By Dave Rosenthal
Side Effects Public Media
Popular rapper Mac Miller is the latest musician to die after ingesting fentanyl — a grim tribute to the drug’s power. A coroner in Los Angeles says Miller had fentanyl, cocaine and ethanol in his system when he overdosed in September.
Here’s what you need to know about fentanyl, which, an NPR report notes, has also been a factor in the deaths of Prince, Tom Petty and former Wilco member Jay Bennett.
Fentanyl is a fast-acting painkiller — and up to 100 times more potent than morphine. And in some places, it’s outpacing heroin as a killer.
It was invented decades ago to aid patients and was originally involved in surgical procedures, or as a treatment for the severe pain associated with some cancers.
But abuse followed among some hospital workers.
The Fentanyl-Heroin Connection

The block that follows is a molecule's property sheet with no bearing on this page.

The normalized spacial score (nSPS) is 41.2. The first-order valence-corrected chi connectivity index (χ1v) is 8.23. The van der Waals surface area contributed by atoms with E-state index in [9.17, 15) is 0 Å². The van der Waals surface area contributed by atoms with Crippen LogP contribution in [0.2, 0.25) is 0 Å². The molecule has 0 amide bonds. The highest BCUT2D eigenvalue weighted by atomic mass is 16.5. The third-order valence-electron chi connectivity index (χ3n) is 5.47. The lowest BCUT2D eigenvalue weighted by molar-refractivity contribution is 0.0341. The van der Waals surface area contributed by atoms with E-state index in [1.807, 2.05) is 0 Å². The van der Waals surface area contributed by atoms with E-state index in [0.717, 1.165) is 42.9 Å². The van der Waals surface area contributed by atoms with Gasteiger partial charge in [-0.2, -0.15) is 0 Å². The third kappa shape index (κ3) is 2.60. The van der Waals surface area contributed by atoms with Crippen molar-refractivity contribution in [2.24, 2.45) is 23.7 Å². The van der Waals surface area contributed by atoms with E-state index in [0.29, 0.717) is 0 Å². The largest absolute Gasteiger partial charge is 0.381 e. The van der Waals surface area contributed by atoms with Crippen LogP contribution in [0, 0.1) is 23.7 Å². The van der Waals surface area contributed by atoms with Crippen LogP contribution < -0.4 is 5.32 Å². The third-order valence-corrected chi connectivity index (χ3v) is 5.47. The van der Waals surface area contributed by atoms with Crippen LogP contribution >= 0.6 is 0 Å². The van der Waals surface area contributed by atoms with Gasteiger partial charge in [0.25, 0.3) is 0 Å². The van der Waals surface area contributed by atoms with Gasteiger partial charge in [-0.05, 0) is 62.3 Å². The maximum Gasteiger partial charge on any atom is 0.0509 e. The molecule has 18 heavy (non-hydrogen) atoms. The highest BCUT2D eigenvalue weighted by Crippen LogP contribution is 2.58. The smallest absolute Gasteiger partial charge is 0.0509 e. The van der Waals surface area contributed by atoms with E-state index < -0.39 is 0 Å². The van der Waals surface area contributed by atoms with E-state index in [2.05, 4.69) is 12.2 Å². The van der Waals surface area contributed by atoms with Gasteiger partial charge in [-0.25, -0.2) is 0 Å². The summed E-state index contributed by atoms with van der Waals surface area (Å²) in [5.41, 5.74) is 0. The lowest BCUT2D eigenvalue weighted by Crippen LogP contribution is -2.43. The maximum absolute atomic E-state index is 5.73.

Then drug dealers began adding fentanyl to heroin to create a more intense high. And that had a deadly impact.
For example, a recent study in the Indianapolis area found that fentanyl is far more common than heroin in overdose deaths.
In 2017, nearly half of the people who died from an overdose in Marion County, where Indianapolis is located, had fentanyl in their system. The researchers estimated heroin was involved in about a third of overdose deaths.
And as the nation scrambles to address the opioid crisis, there may be some unintended consequences.
A study from the School of Public and Environmental Affairs at Indiana University Purdue University Indianapolis found that restricting opioid prescriptions may have sparked more overdose deaths involving heroin and fentanyl.
“As people move away from pills, they do move on to heroin,” said Brad Ray, assistant professor at SPEA and the study’s primary author. “It’s a cheaper substance to purchase but it’s much more dangerous because you don’t know what’s in it, you don’t know how much to take.”
This story was produced by Side Effects Public Media, a news collaborative covering public health. Dave Rosenthal is its managing editor.